Ask the Critic: On Restaurant Critics and Expense Accounts

Ask the Critic

You have restaurant questions? We have answers. Where to take a dinner date? Restaurants good for parents or picky eaters? Food etiquette? Food and restaurant writer Carey Jones answers your questions. Email to submit.


[Illustration: Robyn Lee]

Editor's note: Here to answer your questions is senior managing editor, former SENY editor, and frequent author of our NYC restaurant reviews Carey Jones. We'll take a few of your questions each week and give you the New York restaurant advice you're looking for. Email with the subject line Ask the Critic to submit your question!

Restaurant Critics and Expense Accounts

Hi Carey, I feel like there has been a lot of chatter about restaurant critics and money recently, most notably a Slate article on how restaurant critics shouldn't get expense accounts at all, but should pay for reviews out of pocket. I found the idea pretty interesting because they're basically arguing that if critics had to spend money the way "normal people" did, they might have an opinion closer to the rest of ours. What do you think?

Oy vey.

If you haven't read "Restaurant Critics Shouldn't Get Expense Accounts," here's the basic gist: "Buying something on your boss's dime is a very different psychological experience from paying for something out of your own pocket." Thus critics should have their salaries and expenses combined: "So let's assume for the sake of argument that Pete Wells currently makes $100,000 in salary and has an $80,000 reviewing budget. What if the New York Times started paying Wells $180,000 instead—and expected him to pay for meals out of his salary?"

Two things here:

1. We humans have the capacity for imagination. We have the ability to evaluate counterfactual scenarios! Here's how that might work.

Server: Here's your bill, ma'am. (Sets down $200 bill for a table of four.)
Critic: Thanks. (Hands over company credit card.)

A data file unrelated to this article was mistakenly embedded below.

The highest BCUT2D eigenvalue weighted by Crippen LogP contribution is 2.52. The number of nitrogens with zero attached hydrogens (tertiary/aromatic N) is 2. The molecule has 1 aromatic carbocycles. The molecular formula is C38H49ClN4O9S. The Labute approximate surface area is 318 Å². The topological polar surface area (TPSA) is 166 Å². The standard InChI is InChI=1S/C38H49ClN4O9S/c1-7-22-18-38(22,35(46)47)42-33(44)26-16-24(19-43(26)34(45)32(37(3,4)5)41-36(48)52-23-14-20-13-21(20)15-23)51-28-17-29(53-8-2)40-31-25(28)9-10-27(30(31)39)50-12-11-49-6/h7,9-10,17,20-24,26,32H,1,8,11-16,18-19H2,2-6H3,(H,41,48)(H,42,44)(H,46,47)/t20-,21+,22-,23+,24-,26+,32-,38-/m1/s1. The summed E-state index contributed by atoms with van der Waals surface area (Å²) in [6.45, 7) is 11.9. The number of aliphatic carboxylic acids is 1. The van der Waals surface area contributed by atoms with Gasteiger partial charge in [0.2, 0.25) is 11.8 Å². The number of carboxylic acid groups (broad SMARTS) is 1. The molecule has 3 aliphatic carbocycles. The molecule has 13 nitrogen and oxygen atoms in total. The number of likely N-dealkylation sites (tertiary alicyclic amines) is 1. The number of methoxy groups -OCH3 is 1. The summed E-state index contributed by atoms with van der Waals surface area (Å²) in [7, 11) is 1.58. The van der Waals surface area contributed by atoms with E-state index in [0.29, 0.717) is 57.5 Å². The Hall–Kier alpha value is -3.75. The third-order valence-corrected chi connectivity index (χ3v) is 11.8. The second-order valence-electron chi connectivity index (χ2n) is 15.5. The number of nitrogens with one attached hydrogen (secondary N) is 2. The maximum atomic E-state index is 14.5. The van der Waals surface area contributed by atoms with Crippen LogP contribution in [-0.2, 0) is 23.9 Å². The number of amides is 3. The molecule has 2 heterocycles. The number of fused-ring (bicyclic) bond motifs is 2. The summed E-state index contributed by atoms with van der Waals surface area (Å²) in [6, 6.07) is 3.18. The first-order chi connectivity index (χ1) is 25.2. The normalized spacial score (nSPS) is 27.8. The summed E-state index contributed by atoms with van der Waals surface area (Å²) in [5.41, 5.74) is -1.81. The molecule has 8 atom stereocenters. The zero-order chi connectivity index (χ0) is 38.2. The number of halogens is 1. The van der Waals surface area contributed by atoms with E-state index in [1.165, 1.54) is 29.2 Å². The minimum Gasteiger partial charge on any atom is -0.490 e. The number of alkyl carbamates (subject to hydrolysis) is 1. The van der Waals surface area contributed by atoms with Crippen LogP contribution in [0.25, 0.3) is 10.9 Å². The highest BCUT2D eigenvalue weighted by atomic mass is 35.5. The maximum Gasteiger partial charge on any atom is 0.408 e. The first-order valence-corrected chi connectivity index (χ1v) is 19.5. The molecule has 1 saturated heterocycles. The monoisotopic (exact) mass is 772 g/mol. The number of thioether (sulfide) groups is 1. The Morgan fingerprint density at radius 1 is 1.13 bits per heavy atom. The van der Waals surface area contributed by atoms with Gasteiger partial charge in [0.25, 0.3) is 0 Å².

Critic (thinking): Hmm. That wasn't my own money. How would I feel if I'd just paid $50 out of pocket for that meal? Paid $100 for my meal and my date's? Paid $200 for the table?
(end scene)

Not too difficult.

2. Critics do not eat the way normal eaters do. Most normal eaters don't visit the same restaurant two or three times during a two-week period. Most normal eaters don't order everything on a menu. Most normal eaters order according to hunger, or personal preferences, or what they're craving that night. Not so with critics.

Anderson's premise is that if critics order like "normal eaters," they'll have a more representative experience of a restaurant. But is that, in fact, what we want critics to do? Normal eaters in a restaurant are out to maximize their personal satisfaction. When I'm spending my own money, I tend to sit at the bar and order two drinks and an appetizer, not sit down for a four-course meal. And even if you doubled my salary tomorrow, I'm still not inclined to pay for multiple extravagant dinners per week.

I'm not a dessert person, for instance. When I'm on my own dime and the entrees are cleared, I will always, always opt for a last $12 glass of wine or bourbon over a $10 dessert. So a world where Carey Jones is spending her money is one where, in Serious Eats reviews, desserts just don't get written about. A world where I'm expensing the dinner is one where they do. (And I probably still get that extra bourbon. On my own dime.)

With my own money, I'd never order a $80 chicken dish like the one at NoMad. It's a remarkable plate of food, perhaps the best chicken I've ever had—but I just don't love chicken enough to spend an amount that could, in itself, buy dinner for two elsewhere.